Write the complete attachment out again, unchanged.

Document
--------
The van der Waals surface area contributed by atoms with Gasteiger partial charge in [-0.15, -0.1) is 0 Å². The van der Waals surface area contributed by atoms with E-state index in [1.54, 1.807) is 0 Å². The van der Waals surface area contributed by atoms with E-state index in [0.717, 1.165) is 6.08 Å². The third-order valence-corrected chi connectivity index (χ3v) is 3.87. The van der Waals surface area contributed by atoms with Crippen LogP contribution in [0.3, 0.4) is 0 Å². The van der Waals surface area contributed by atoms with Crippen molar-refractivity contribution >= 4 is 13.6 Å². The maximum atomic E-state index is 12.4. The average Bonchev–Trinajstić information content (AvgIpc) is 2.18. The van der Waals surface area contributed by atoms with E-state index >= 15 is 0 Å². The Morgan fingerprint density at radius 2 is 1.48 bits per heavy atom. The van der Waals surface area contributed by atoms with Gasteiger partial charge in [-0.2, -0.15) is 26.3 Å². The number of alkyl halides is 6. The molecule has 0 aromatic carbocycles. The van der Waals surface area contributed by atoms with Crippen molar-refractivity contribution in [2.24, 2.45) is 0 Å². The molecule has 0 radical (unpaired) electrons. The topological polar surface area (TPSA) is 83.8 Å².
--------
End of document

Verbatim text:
The van der Waals surface area contributed by atoms with Gasteiger partial charge in [-0.15, -0.1) is 0 Å². The van der Waals surface area contributed by atoms with E-state index in [1.54, 1.807) is 0 Å². The van der Waals surface area contributed by atoms with E-state index in [0.717, 1.165) is 6.08 Å². The third-order valence-corrected chi connectivity index (χ3v) is 3.87. The van der Waals surface area contributed by atoms with Crippen LogP contribution in [0.3, 0.4) is 0 Å². The van der Waals surface area contributed by atoms with Crippen molar-refractivity contribution >= 4 is 13.6 Å². The maximum atomic E-state index is 12.4. The average Bonchev–Trinajstić information content (AvgIpc) is 2.18. The van der Waals surface area contributed by atoms with E-state index >= 15 is 0 Å². The Morgan fingerprint density at radius 2 is 1.48 bits per heavy atom. The van der Waals surface area contributed by atoms with Gasteiger partial charge in [-0.2, -0.15) is 26.3 Å². The number of alkyl halides is 6. The molecule has 0 aromatic carbocycles. The van der Waals surface area contributed by atoms with Crippen molar-refractivity contribution in [2.24, 2.45) is 0 Å². The molecule has 0 radical (unpaired) electrons. The topological polar surface area (TPSA) is 83.8 Å².